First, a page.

Originally Published: February 27, 2018 6:05 a.m.
Updated as of Tuesday, February 27, 2018 12:01 PM
First in line gets first pick. That’s why people stood outside Prescott Downtown Partnership (PDP) on the first business day in January before 6 a.m. and waited three hours for the doors to open.
They represent several nonprofit organizations that conduct fundraising events on the Yavapai County Courthouse, and they were there to pick their 2018 dates.
The courthouse plaza is a popular place to hold events in downtown Prescott. Eight multi-day events take place on the same weekend every year, having been grandfathered in years ago. But the single-day events are up for grabs, which causes no end to the annual frustrations of local nonprofits.
Hanne Stone, Empty Bowls coordinator, showed up at 8:45 a.m. She was expecting a Sunday date, north side of the plaza by the timeline. Instead, she was faced with a choice of Saturdays on the north side, or one Sunday, south side by the garbage dumpsters.
“We always do ours on a Sunday on the north side. We have 15 different chefs serving soup and 150 volunteers; we need seating for 200 people at a time. It’s kind of a big deal,” Stone said. The event raised $16,000 this past year for local food banks.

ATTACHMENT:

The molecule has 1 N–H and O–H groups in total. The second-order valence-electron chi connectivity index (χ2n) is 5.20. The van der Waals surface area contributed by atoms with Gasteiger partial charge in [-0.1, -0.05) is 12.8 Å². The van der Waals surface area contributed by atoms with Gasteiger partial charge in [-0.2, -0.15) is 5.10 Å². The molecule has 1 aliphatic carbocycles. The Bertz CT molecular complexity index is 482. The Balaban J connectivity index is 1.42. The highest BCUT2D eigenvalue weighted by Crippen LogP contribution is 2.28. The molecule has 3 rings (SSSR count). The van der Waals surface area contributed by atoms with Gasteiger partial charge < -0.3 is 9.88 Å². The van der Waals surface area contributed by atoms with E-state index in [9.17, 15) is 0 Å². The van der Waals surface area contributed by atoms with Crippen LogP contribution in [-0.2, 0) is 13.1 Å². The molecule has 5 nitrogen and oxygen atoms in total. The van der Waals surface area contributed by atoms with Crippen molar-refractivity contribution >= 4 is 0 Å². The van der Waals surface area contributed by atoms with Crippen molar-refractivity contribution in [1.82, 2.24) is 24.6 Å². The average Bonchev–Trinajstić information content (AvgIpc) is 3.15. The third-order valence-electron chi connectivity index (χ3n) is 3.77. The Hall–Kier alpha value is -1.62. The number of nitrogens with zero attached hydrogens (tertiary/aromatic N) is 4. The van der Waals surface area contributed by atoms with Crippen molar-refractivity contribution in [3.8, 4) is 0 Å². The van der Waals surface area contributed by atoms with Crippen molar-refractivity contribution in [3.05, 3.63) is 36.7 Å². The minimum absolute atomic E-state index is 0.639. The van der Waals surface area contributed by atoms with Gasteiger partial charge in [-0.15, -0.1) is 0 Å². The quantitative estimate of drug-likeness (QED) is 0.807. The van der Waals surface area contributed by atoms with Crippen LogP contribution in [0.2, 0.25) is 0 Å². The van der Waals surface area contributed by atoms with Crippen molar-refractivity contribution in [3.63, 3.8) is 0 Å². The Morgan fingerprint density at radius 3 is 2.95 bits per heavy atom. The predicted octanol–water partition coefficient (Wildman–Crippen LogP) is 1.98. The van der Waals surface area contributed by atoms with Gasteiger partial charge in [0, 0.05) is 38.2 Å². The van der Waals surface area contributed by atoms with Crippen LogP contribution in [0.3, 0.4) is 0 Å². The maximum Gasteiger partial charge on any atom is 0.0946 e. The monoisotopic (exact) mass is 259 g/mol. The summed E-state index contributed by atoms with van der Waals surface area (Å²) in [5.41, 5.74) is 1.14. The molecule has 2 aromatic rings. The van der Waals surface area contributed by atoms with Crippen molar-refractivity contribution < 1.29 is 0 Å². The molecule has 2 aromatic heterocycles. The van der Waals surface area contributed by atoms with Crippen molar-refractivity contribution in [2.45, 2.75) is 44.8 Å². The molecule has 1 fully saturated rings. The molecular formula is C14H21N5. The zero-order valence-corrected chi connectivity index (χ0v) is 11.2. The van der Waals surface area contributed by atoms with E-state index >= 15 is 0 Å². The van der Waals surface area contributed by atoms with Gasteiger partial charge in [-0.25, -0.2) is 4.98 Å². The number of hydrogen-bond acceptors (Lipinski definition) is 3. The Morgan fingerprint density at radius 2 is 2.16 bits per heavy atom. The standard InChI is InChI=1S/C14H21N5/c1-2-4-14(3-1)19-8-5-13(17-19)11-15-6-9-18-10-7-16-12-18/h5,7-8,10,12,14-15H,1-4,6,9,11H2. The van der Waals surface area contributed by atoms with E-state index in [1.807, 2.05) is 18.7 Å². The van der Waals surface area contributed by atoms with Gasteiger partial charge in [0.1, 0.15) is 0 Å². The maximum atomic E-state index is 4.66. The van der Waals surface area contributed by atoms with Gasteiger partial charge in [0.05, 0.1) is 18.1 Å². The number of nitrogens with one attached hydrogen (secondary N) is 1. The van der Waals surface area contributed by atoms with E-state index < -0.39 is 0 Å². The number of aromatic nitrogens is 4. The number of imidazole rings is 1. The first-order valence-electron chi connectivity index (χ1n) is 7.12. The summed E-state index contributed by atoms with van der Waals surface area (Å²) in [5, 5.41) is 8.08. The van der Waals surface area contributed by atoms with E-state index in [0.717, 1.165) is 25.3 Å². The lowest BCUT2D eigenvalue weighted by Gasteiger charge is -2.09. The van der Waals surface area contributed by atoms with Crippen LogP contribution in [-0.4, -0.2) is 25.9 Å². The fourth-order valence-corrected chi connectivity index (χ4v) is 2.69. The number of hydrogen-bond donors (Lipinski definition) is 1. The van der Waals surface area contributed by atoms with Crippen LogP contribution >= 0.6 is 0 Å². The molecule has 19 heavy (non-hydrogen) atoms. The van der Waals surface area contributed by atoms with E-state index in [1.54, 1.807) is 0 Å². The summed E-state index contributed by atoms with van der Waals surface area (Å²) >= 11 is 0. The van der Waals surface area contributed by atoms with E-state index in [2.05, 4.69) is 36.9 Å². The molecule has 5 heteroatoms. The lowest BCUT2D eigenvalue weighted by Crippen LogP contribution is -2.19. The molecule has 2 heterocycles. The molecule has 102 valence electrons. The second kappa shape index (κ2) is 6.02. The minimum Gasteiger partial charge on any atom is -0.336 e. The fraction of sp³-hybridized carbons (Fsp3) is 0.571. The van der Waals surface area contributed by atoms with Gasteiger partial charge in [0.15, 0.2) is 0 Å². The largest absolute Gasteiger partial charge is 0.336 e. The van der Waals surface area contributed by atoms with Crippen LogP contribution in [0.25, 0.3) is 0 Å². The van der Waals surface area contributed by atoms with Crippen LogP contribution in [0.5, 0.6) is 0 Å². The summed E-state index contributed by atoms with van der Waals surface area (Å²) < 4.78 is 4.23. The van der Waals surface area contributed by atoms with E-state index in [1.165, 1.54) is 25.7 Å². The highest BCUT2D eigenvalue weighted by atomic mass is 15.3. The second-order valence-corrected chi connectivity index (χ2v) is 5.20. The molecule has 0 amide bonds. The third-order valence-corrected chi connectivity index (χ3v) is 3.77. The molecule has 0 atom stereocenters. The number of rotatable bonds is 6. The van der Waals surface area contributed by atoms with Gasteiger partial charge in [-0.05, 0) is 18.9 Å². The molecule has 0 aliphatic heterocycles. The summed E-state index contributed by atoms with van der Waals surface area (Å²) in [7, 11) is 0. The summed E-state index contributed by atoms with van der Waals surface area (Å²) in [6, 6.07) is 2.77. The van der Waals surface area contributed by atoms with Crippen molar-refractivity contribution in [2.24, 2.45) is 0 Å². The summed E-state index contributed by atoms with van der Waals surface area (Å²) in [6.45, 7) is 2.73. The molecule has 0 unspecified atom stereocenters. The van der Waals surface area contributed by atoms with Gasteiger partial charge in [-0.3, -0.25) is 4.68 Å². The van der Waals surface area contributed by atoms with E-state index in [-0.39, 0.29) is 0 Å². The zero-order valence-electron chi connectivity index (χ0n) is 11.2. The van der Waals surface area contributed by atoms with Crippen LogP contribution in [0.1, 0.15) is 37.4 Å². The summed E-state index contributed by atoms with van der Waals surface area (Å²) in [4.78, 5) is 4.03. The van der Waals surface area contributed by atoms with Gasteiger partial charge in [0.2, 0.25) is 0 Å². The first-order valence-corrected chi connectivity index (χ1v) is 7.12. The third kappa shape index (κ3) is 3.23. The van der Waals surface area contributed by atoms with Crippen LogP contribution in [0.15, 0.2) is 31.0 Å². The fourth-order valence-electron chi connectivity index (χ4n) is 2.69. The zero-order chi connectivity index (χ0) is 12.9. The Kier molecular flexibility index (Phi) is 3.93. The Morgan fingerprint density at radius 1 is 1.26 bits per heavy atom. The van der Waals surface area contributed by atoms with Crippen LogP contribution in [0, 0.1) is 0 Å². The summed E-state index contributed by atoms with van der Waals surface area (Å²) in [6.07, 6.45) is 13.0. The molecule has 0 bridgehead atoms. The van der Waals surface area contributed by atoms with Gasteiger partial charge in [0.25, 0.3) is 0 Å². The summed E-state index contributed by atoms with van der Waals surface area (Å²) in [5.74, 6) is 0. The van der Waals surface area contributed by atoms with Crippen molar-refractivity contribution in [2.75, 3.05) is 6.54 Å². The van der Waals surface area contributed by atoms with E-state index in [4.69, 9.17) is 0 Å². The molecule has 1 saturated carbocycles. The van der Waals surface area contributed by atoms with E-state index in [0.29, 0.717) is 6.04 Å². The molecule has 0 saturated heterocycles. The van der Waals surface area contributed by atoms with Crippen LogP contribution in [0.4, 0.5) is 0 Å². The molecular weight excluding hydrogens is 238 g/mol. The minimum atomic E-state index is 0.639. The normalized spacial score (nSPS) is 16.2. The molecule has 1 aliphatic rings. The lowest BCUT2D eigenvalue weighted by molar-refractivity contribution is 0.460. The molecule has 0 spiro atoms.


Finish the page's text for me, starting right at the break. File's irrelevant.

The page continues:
In later discussions with PDP Director Kendall Jasper and Yavapai County Facilities Director Kenny Van Keuren, the Sunday, Sept. 16, date remained in place, but the event moved to the north side of the plaza. Stone praised both men with how they resolved the issue. Next January, she said, she will know to come a lot earlier.
“It used to be we had all kinds of dates and no restrictions about using half the plaza or the full plaza or what side we had to be on. I know it’s to protect the grass, but they don’t ask if we will be on the grass,” Stone said.